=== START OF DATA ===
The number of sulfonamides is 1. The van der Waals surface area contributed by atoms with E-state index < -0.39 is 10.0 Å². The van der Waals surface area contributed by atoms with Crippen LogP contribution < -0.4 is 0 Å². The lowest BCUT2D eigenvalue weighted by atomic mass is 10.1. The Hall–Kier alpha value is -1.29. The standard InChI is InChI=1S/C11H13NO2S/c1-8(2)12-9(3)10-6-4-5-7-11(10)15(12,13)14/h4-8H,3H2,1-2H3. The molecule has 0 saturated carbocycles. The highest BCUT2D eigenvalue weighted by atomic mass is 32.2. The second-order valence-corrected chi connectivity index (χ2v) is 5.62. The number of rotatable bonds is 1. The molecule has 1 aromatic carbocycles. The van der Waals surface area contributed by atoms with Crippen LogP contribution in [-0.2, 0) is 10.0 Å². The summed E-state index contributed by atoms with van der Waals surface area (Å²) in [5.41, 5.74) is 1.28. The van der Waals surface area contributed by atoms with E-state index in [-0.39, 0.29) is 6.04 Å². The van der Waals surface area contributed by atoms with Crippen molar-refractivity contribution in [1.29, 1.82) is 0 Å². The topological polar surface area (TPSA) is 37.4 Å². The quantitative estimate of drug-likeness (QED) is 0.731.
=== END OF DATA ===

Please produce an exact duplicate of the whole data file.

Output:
The number of sulfonamides is 1. The van der Waals surface area contributed by atoms with E-state index < -0.39 is 10.0 Å². The van der Waals surface area contributed by atoms with Crippen LogP contribution < -0.4 is 0 Å². The lowest BCUT2D eigenvalue weighted by atomic mass is 10.1. The Hall–Kier alpha value is -1.29. The standard InChI is InChI=1S/C11H13NO2S/c1-8(2)12-9(3)10-6-4-5-7-11(10)15(12,13)14/h4-8H,3H2,1-2H3. The molecule has 0 saturated carbocycles. The highest BCUT2D eigenvalue weighted by atomic mass is 32.2. The second-order valence-corrected chi connectivity index (χ2v) is 5.62. The number of rotatable bonds is 1. The molecule has 1 aromatic carbocycles. The van der Waals surface area contributed by atoms with Crippen LogP contribution in [-0.2, 0) is 10.0 Å². The summed E-state index contributed by atoms with van der Waals surface area (Å²) in [5.41, 5.74) is 1.28. The van der Waals surface area contributed by atoms with E-state index in [-0.39, 0.29) is 6.04 Å². The van der Waals surface area contributed by atoms with Crippen molar-refractivity contribution in [1.29, 1.82) is 0 Å². The topological polar surface area (TPSA) is 37.4 Å². The quantitative estimate of drug-likeness (QED) is 0.731.